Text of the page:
RALEIGH – Just in time for a worldwide economic crisis, there’s new evidence that North Carolina politicians have spent the past several years steadily weakening the economic freedom that once helped the state grow and prosper.
Researchers with the Pacific Research Institute and Forbes have just released the third edition of their U.S. Economic Freedom Index. The project ranks all the 50 states according to five sets of public-policy data: fiscal, judicial, regulatory, government size, and welfare (or transfer) spending. Since the PRI/Forbes report was first issued in 1999, North Carolina has posted one of the steepest declines in economic freedom in the nation, going from 17th best in 1999 to 36th in 2008.
During roughly the same period, as I have previously observed, North Carolina’s economic performance lagged the rest of our region and nation. Perhaps some commentators and apologists for the status quo would deny a connection between the two. I don’t.
Neither do the PRI/Forbes authors, who include two well-respected economists, a political scientist, and an historian. Rather than just pluck a measurement system for economic freedom among the states, the authors assembled extensive data sets on just about every facet of state and local policy and then constructed 35 alternative indexes, each differing from the others in the inclusion and weighting of relevant data. They then picked the index that best explained variations in state economic performance.
Econometric research included in the report found that the PRI/Forbes index explained 60 percent of the variation in local personal-income growth and 48 percent of the variation in employment growth.
In other words, economic freedom and economic performance are strongly related to each other. More generally, public policies matter. Rates of taxation, regulation, educational quality, and infrastructure investment influence business decisions, consumer behavior, and the incentives to work, save, and invest. By no means are they the only important variables – natural resources, location, climate, demography, and other factors play an important role in shaping local economic competitiveness and performance. But government policies count for a lot. And North Carolina’s government policies appear to be a net drag on our economic growth.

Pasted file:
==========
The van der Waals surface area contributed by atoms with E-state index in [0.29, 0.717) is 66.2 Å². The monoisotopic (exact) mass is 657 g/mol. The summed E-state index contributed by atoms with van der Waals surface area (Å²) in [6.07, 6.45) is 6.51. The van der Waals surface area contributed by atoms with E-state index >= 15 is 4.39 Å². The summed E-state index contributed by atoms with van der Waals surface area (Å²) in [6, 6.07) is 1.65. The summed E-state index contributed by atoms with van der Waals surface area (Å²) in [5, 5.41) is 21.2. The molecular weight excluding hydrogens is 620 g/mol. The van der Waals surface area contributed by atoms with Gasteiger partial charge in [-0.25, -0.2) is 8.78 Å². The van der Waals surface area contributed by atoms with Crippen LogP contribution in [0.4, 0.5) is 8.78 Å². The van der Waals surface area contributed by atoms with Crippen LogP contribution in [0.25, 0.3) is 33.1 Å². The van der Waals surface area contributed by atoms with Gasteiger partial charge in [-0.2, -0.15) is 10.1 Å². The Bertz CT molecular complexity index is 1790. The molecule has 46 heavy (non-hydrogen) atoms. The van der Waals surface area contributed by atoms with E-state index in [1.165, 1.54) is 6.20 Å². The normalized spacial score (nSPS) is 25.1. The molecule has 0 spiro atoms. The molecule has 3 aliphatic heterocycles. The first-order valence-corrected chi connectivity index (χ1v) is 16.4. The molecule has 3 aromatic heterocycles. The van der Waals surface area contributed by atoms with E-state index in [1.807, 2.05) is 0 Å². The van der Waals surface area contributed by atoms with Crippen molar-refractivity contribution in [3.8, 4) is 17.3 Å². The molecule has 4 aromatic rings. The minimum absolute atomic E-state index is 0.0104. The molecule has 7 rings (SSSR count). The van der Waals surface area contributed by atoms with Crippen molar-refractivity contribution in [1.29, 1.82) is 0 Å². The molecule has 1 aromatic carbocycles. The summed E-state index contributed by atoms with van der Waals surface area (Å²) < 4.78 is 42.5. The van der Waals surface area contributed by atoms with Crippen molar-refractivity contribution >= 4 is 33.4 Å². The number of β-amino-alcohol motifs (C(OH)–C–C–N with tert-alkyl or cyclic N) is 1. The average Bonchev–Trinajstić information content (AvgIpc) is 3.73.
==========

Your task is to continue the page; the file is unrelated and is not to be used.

Specifically, while North Carolina ranks 36th overall in economic freedom according to the new report, the biggest problem areas are size of government (41st) and judicial policies on tort reform and the security of contracts (39th). In the area of spending on transfers – programs that simply redistribute income from one group to another, rather than build broad public assets such as infrastructure – North Carolina ranks a little better at 21.
Which states rank highly in economic freedom? The Mountain West and Great Plains states often score well in the index, as do New Hampshire (8th) and Virginia (9th). Our other neighbors and regional peers also have freer economies, including Georgia (11th), South Carolina (17th), Florida (28th), Tennessee (29th), and Texas (31st).
With a new administration and General Assembly about to take office, there’ll be lots of talk about projected fiscal deficits for state government and localities next year in the billions of dollars. Pressure will mount, particularly among spending lobbies and the political establishment, to impose another round of costly tax increases to close budget gaps. But North Carolina leaders would be well advised to consider another yawning gap facing the state: our Freedom Deficit. It is measured in fewer jobs, lower incomes, and diminished freedom.
It’s time to start closing North Carolina’s Freedom Deficit.
Hood is president of the John Locke Foundation